Pasta can save most kitchen disasters (at least for me!).

If you still have leftover sausage and apple stuffing, I would try baking it into a frittata or breakfast strata and add some shredded cheddar cheese on top. Does that sound like it might work?

Kitrianna
07-21-2008, 05:14 PM
I take my inspiration and use recipes that I already have (I have A LOT!) as guidelines, especially for baked goods. It helps me out, at least when it comes to the measurement aspect as I have a tendency to do the 'dash of this and a pinch of that' when I'm cooking. Baking on the other hand, well that can be disastrous, especially when trying to recreate a recipe! Now I just have to start writing things down and Kthrok will be a happier man...

CheriVixen
07-21-2008, 05:22 PM
Stew, I think your on the right track with your changes. It does sound really good actually-except the milk and egg part.

Instead of flaying the chicken all the way butterfly style---definatly not technical terms here-- try making a pocket in the chicken and filling like a pita bread pocket.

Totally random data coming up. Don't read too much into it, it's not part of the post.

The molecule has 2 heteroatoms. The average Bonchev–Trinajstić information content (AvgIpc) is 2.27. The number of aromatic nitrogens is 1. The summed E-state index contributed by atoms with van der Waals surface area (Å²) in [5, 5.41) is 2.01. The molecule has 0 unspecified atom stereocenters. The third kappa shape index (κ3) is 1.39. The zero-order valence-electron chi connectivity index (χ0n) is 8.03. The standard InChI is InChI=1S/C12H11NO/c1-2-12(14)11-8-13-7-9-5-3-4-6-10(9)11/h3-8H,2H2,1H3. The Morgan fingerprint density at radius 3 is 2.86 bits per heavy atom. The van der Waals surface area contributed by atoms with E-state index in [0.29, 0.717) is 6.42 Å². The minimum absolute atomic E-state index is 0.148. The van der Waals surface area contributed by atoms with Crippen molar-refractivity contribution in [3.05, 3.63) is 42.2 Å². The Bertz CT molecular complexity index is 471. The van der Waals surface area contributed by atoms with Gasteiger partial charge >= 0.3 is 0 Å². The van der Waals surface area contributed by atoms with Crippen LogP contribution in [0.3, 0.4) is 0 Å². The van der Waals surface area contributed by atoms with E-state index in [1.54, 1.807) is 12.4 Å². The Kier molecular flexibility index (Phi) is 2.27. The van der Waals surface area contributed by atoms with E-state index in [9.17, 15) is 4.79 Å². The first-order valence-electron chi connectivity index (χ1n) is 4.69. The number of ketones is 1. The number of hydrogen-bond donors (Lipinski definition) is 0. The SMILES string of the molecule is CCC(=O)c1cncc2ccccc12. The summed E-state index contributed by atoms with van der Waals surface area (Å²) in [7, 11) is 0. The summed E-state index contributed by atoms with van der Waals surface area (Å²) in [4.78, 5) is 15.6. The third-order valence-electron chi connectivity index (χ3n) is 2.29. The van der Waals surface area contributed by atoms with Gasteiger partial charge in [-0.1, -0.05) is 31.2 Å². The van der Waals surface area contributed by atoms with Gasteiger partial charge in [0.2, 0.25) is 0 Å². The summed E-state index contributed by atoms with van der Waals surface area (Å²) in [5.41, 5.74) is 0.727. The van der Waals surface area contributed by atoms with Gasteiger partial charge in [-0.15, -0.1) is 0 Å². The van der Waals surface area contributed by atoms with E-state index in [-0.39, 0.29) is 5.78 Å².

I would also suggest leaving the bread crumbs out of the stuffing and coating the chicken with them instead. then searing the chicken in the skillet only turning once. that will get it crisp on the out side without drying it out on the inside...if you want gravey from the pan juices add chicken broth after you take out the chicken ---Yum!

Good luck.

Sorry if this was more info than you wanted. :o I warmed to the subject and (if you ask the kids) enjoy lecturing;).

Stew21
07-21-2008, 05:28 PM
Stew, I think your on the right track with your changes. It does sound really good actually-except the milk and egg part.

Instead of flaying the chicken all the way butterfly style---definatly not technical terms here-- try making a pocket in the chicken and filling like a pita bread pocket.

I would also suggest leaving the bread crumbs out of the stuffing and coating the chicken with them instead. then searing the chicken in the skillet only turning once. that will get it crisp on the out side without drying it out on the inside...if you want gravey from the pan juices add chicken broth after you take out the chicken ---Yum!

Good luck.

Sorry if this was more info than you wanted. :o I warmed to the subject and (if you ask the kids) enjoy lecturing;).